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Tai Ji Men & UN Day on the Elimination of Violence against Women

CESNUR, the Center for Studies on New Religions, and  Human Rights Without Frontiers  organized on November 25, 2022, one of their bi-monthly webinars discussing the Tai Ji Men case, with a special focus. The proposal by Dr. Hong Tao-Tze, the Shifu (Grand Master) of Tai Ji Men,  to institute October 16 as a World Prayer Day , was presented as an antidote to all kinds of violence.


By Willy Fautré, Human Rights Without Fronties

HRWF (08.12.2022) – In October, I was invited to a hearing by the European Parliament to share our expertise on the issue of violence against women as an abuse of power by men in a dominating position. 

It is a worldwide phenomenon against which no country is immune whatever its political system and the dominant religion or belief system.

Violence against women is a violation of human rights and a form of gender-based discrimination. Rooted in inequalities between men and women, it takes many forms. Estimates of the scale of the problem are alarming. 

The instruments put in place by the United Nations and Council of Europe, including the latter’s ‘Istanbul Convention’, to which the EU plans to accede, are benchmarks in efforts to combat violence against women. 

The EU is tackling the problem in various ways, but has no binding instrument designed specifically to protect women from violence. 

Although there are similarities between national policies to combat violence against women, the EU Member States have adopted different approaches to the problem. 

Abuse of physical, psychological or social power leading to violence, including to sexual violence and rape, has many facets and can take place in many contexts. Within a couple, in the professional context, in a religious context, in the world of sports, in the economic and political world.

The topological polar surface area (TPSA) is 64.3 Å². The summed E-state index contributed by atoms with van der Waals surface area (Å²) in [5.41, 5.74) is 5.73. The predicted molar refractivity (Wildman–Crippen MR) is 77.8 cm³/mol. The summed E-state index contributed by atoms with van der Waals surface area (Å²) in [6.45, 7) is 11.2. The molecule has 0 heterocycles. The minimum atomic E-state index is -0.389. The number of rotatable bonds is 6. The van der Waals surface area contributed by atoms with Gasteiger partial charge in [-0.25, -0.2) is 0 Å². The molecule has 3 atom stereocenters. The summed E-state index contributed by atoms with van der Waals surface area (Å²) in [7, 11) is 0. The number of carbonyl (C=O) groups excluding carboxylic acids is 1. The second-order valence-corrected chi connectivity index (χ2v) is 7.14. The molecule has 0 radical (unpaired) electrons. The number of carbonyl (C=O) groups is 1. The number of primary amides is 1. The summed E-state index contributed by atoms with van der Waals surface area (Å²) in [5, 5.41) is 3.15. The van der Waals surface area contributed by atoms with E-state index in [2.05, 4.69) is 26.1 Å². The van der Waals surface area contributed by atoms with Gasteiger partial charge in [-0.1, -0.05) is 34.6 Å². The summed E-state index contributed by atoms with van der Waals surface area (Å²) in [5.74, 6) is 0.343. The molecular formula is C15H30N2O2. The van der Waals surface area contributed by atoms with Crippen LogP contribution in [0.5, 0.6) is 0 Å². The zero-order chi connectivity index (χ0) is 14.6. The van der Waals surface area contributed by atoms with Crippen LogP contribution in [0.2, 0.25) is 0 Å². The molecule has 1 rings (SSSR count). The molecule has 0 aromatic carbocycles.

I will now explore some of these specific areas such as: 

  • domestic violence in the EU, 
  • sexual abuse of power, violence and rape by politicians,
  • sexual violence and rape in war time.

and I will hereby highlight several aspects of the issue.

 

Domestic violence

It is in 2014 that the EU Fundamental Rights Agency published the most comprehensive survey on violence against women at EU level but a new report is in preparation. It was then based on interviews with 42 000 women in all 28 then EU Member States on their experiences of physical and sexual violence, sexual harassment. The survey data show that one woman in three had experienced some form of physical and/or sexual violence since the age of 15. One in 10 women had experienced some form of sexual violence since the age of 15, and one in 20 had been raped. Over one in five women has experienced physical and/or sexual violence from either a current or previous partner. 

At the most extreme end of the spectrum, Eurostat data on the number of reported incidents of intentional homicide, rape and sexual assault show that in many Member States over half of all female murder victims are killed by an intimate partner, relative or family member. According to a scientific study, there are approximately 3 500 domestic violence-related deaths in the EU every year. 

 

Sexual abuse of power, violence and rape by politicians

The first case concerns the former president, Yahya Jammeh, of Gambia, a country of Western Africa.